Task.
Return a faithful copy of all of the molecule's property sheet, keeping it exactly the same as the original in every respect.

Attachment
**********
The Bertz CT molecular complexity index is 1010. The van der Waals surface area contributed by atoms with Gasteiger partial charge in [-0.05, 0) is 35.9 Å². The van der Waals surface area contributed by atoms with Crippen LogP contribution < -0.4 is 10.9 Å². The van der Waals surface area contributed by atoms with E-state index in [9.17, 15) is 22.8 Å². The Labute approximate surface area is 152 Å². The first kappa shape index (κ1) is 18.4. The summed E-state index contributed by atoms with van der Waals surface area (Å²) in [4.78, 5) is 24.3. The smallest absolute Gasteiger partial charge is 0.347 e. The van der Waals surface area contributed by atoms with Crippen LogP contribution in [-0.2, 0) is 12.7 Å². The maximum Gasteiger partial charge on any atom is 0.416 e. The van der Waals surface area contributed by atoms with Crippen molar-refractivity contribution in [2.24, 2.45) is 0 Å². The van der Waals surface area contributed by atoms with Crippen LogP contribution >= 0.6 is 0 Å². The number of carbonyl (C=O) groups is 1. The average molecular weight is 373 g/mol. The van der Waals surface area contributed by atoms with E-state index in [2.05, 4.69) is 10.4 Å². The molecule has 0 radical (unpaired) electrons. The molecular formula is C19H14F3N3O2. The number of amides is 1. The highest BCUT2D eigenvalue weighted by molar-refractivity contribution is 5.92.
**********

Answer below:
The Bertz CT molecular complexity index is 1010. The van der Waals surface area contributed by atoms with Gasteiger partial charge in [-0.05, 0) is 35.9 Å². The van der Waals surface area contributed by atoms with Crippen LogP contribution < -0.4 is 10.9 Å². The van der Waals surface area contributed by atoms with E-state index in [9.17, 15) is 22.8 Å². The Labute approximate surface area is 152 Å². The first kappa shape index (κ1) is 18.4. The summed E-state index contributed by atoms with van der Waals surface area (Å²) in [4.78, 5) is 24.3. The smallest absolute Gasteiger partial charge is 0.347 e. The van der Waals surface area contributed by atoms with Crippen LogP contribution in [-0.2, 0) is 12.7 Å². The maximum Gasteiger partial charge on any atom is 0.416 e. The van der Waals surface area contributed by atoms with Crippen molar-refractivity contribution in [2.24, 2.45) is 0 Å². The van der Waals surface area contributed by atoms with Crippen LogP contribution >= 0.6 is 0 Å². The number of carbonyl (C=O) groups is 1. The average molecular weight is 373 g/mol. The van der Waals surface area contributed by atoms with E-state index in [2.05, 4.69) is 10.4 Å². The molecule has 0 radical (unpaired) electrons. The molecular formula is C19H14F3N3O2. The number of amides is 1. The highest BCUT2D eigenvalue weighted by molar-refractivity contribution is 5.92.